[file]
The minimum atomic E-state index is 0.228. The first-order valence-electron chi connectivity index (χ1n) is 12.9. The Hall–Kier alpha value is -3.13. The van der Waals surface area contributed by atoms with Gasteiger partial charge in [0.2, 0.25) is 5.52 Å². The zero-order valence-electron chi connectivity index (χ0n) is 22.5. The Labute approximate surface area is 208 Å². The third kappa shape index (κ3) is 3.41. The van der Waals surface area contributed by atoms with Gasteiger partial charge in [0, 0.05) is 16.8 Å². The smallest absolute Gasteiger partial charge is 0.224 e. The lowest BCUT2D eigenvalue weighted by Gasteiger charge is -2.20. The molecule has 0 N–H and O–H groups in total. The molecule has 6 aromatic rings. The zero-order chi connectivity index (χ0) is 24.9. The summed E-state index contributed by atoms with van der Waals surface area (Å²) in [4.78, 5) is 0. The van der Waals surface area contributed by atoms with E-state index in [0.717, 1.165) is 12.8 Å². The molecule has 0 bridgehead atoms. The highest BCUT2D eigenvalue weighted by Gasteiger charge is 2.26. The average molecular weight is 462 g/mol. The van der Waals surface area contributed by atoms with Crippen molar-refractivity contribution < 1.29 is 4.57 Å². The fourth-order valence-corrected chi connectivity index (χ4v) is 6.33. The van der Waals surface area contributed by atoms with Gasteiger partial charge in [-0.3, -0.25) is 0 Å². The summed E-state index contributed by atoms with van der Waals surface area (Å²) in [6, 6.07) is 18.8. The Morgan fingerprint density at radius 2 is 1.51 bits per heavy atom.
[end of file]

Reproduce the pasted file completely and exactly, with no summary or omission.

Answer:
The minimum atomic E-state index is 0.228. The first-order valence-electron chi connectivity index (χ1n) is 12.9. The Hall–Kier alpha value is -3.13. The van der Waals surface area contributed by atoms with Gasteiger partial charge in [0.2, 0.25) is 5.52 Å². The zero-order valence-electron chi connectivity index (χ0n) is 22.5. The Labute approximate surface area is 208 Å². The third kappa shape index (κ3) is 3.41. The van der Waals surface area contributed by atoms with Gasteiger partial charge in [0, 0.05) is 16.8 Å². The smallest absolute Gasteiger partial charge is 0.224 e. The lowest BCUT2D eigenvalue weighted by Gasteiger charge is -2.20. The molecule has 0 N–H and O–H groups in total. The molecule has 6 aromatic rings. The zero-order chi connectivity index (χ0) is 24.9. The summed E-state index contributed by atoms with van der Waals surface area (Å²) in [4.78, 5) is 0. The van der Waals surface area contributed by atoms with E-state index in [0.717, 1.165) is 12.8 Å². The molecule has 0 bridgehead atoms. The highest BCUT2D eigenvalue weighted by Gasteiger charge is 2.26. The average molecular weight is 462 g/mol. The van der Waals surface area contributed by atoms with Crippen molar-refractivity contribution < 1.29 is 4.57 Å². The fourth-order valence-corrected chi connectivity index (χ4v) is 6.33. The van der Waals surface area contributed by atoms with Gasteiger partial charge in [-0.3, -0.25) is 0 Å². The summed E-state index contributed by atoms with van der Waals surface area (Å²) in [6, 6.07) is 18.8. The Morgan fingerprint density at radius 2 is 1.51 bits per heavy atom.